Like this movie? Read this book!

If there’s anything I’m marginally knowledgeable about besides books, it’s movies. I work at a cinema, I watch an average of three movies at the theatre per week, and I also subscribe to both Netflix and Stan. I have a problem.

But, like most people, I disguise the fact that I spend more hours watching movies than I spend sleeping each week by rationalising it! Movies are a form of storytelling, right? Therefore watching movies makes me more adept at storytelling, which will help my career as an author, allow me to be published, and finally achieve my dreams of ruling the world!

Completely rational.

So today I wanted to combine my love of books and movies by telling you which book you should read based on what movie you like! And I’m not including book-to-movie adaptations and pairing them together because that’s cheating.

You’re welcome!

Movie and book comparisons!

Everless was such a fascinating read — and one that I was really surprised by. I didn’t expect to love it as much as I did and I went into it with a lot of trepidation, but HOLY HECK. IT WAS AMAZING. In so many ways it reminded me of the film In Time, which is also amazing. Both Everless and In Time revolve around the idea that people have to pay for things using “time” — their own lifespan. Except while In Time just shows time as a number on one’s forearm, to gain and lose time in Everless is through blood. TALK ABOUT CREEPY.

While in In Time, you’re always pretty sure of who the villains are, but Everless had me questioning EVERYONE. There’s s much mystery and intrigue woven between each line, which made this book one that I didn’t want to put down. The tropes were subverted, the stakes kept getting higher and higher, and ultimately, this was a book that kept me on the edge of my seat — much like how In Time did. BOTH THIS BOOK AND THIS MOVIE ARE PHENOMENAL. GO CHECK THEM OUT.

Both the movie, To the Bone, and the book, Someone to Love, are confronting portrayals of what it is like for young people who suffer from eating disorders. I had a really hard time reading / watching these because of how personally they show the effect of eating disorders and the dangerous mindset that people suffering from them often have. While To the Bone and Someone to Love tackle important issues and people who suffer from similar eating disorders need to see themselves represented in the media they consume and also see that there’s always hope for them to recover, I would definitely steer clear of these if you find this content triggering. It should also be noted that there’s a trigger warning for self-harm for Someone to Love.

OKAY, I’VE REVERTED BACK TO CHEATING. I’m sorry. You know not to trust me. I’m not ashamed to admit that Lego Batman is one of my favourite movies of all time, and reading Batman: Nightwalker just reminded me of that. While it wasn’t the dark, twisted novel I thought it was going to be, nor did it show Bruce at his most batty, it was still a really great read. Batman is my favourite superhero, despite his only power being super rich, and it was interesting to see Marie Lu’s take on his origin story and what she decided to do with a figure that is so loved in pop culture.

Like the Lego Batman movie, the dialogue in Batman: Nightwalker was funny and just FANTASTIC. While I’m not SUPER into origin stories, but teenage Bruce was alllll the swoon. AND ALFRED. Oh, Alfred. He is definitely one of the things I love most from this novel. AND ALFRED IN THE LEGO BATMAN MOVIE TOO. Ahh it’s just all so, so good. I will defend Batman as being one of the best superheroes ever, despite him not having any REAL extraordinary powers. He’s basically a glorified Iron Man.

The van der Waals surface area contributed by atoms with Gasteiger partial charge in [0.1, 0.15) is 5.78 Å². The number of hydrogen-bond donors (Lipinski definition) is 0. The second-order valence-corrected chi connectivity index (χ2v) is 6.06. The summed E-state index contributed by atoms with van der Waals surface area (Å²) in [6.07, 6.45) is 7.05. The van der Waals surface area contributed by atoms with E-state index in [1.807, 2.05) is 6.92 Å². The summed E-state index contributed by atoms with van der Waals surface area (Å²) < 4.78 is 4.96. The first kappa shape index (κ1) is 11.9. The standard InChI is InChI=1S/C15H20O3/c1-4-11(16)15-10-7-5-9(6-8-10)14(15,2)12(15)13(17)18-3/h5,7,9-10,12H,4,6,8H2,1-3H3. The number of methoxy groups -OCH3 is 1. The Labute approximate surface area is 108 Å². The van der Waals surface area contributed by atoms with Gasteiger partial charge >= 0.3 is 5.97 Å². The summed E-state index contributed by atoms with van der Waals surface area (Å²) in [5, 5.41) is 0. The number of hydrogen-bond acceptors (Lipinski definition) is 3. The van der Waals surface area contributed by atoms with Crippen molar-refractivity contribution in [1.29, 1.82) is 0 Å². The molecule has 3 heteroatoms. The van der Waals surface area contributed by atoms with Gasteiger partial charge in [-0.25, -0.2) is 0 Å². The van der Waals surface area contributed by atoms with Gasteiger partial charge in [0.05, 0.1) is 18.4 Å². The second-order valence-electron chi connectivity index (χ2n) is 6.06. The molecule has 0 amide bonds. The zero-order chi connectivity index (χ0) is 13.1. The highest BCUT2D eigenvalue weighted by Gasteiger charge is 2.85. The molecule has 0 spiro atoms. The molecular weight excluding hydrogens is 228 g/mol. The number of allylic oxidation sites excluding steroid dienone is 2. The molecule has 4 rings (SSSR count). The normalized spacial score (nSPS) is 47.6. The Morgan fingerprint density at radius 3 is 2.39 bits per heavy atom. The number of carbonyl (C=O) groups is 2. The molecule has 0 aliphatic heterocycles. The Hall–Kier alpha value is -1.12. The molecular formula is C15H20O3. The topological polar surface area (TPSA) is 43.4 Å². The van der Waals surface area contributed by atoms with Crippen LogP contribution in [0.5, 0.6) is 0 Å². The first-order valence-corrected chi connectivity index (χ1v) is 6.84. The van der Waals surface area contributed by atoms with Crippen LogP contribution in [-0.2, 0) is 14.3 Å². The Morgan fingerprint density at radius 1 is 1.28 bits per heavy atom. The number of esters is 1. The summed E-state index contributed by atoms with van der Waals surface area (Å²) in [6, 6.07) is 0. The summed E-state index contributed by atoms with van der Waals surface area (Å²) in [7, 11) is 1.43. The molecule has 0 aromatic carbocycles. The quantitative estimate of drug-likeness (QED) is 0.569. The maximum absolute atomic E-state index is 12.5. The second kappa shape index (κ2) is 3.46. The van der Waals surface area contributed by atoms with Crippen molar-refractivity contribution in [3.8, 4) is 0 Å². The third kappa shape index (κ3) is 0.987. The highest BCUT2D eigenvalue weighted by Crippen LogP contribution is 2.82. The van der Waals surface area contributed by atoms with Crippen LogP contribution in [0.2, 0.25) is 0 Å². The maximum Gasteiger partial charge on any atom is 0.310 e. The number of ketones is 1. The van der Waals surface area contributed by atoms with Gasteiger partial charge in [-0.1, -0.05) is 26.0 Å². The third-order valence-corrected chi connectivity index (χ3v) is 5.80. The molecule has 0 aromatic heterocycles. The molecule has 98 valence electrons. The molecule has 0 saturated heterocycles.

THESE ARE TWO OF THE MOST BEAUTIFUL THINGS TO EVER BE CREATED. Oh goodness. I cried so much in both, and both left me a slightly different person than when I first started them. With both Aristotle and Dante and Moonlight being about boys learning about their sexuality and finding themselves, they’re both undoubtably two of the most phenomenal, moving pieces of art I have ever encountered. PLEASE DO YOURSELF A FAVOUR AND PICK UP THIS BOOK OR WATCH THIS MOVIE.

Do you really need me to point it out to you. FINE. I WILL. Ghost hunting! BOY OH BOY THESE ARE BOTH FUN. I really loved the humour in both Gap Year in Ghost Town and the latest Ghostbusters movie, and, of course, the ghost hunting and all that action. And what I also really enjoyed about these two is that you don’t HAVE to be into all the supernatural stuff or whatnot to love them. Ghostbusters and Gap Year in Ghost Town are so accessible to everyone, and they’re perfect for people who are after something fun with a bit of a supernatural twist. Plus, they’re both set in iconic cities — Ghostbusters in New York, and Gap Year in Ghost Town in Melbourne.

LET’S ALL JUST PRETEND THIS DOESN’T COUNT AS CHEATING. I’m just really bad at sticking to my own rules, okay? This is probably why creating a checklist doesn’t work for me. Neither does laying out my own TBR for the month. BUT I HAVE CHOSEN TO PAIR THESE TWO AMAZING WORKS OF ART TOGETHER. While technically Sherlock is a TV show, The Abominable Bride was a movie. Yep, it played in cinemas, therefore it definitely counts as a movie. And the Every series by Ellie Marney is a Sherlock Holmes retelling, set in Melbourne! ALLL THE CRIMEY-WIMEY STUFF.

Upcoming book-to-movie adaptations I’m looking forward to!

Let's Talk

PHEW, that was harder than I thought it would be! What movies would you compare to books? What book-to-movie adaptations are you looking forward to this year? Do you have any movie suggestions for me? I’d love to know!


Thanks to Date a Book, Harlequin Teen, and Penguin for providing me with review copies of Everless, Someone to Love, and Batman: Nightwalker respectively.



16 thoughts on “Like this movie? Read this book!

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